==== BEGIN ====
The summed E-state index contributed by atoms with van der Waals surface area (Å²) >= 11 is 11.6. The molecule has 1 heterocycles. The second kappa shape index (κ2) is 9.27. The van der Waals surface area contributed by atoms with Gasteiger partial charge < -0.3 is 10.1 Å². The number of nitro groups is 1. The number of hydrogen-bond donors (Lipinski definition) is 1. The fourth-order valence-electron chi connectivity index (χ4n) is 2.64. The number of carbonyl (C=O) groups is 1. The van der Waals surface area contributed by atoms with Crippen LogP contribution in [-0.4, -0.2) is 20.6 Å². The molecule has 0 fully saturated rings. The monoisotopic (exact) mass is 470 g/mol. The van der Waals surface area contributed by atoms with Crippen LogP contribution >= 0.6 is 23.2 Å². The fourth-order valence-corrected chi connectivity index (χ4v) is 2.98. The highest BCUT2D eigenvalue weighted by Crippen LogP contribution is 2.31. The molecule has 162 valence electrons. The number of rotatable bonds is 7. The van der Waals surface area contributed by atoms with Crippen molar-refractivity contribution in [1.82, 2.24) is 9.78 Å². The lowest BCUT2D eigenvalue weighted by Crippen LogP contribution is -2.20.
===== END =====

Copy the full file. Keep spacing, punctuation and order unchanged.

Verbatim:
The summed E-state index contributed by atoms with van der Waals surface area (Å²) >= 11 is 11.6. The molecule has 1 heterocycles. The second kappa shape index (κ2) is 9.27. The van der Waals surface area contributed by atoms with Gasteiger partial charge < -0.3 is 10.1 Å². The number of nitro groups is 1. The number of hydrogen-bond donors (Lipinski definition) is 1. The fourth-order valence-electron chi connectivity index (χ4n) is 2.64. The number of carbonyl (C=O) groups is 1. The van der Waals surface area contributed by atoms with Crippen LogP contribution in [-0.4, -0.2) is 20.6 Å². The molecule has 0 fully saturated rings. The monoisotopic (exact) mass is 470 g/mol. The van der Waals surface area contributed by atoms with Crippen LogP contribution >= 0.6 is 23.2 Å². The fourth-order valence-corrected chi connectivity index (χ4v) is 2.98. The highest BCUT2D eigenvalue weighted by Crippen LogP contribution is 2.31. The molecule has 162 valence electrons. The number of rotatable bonds is 7. The van der Waals surface area contributed by atoms with Crippen molar-refractivity contribution in [1.82, 2.24) is 9.78 Å². The lowest BCUT2D eigenvalue weighted by Crippen LogP contribution is -2.20.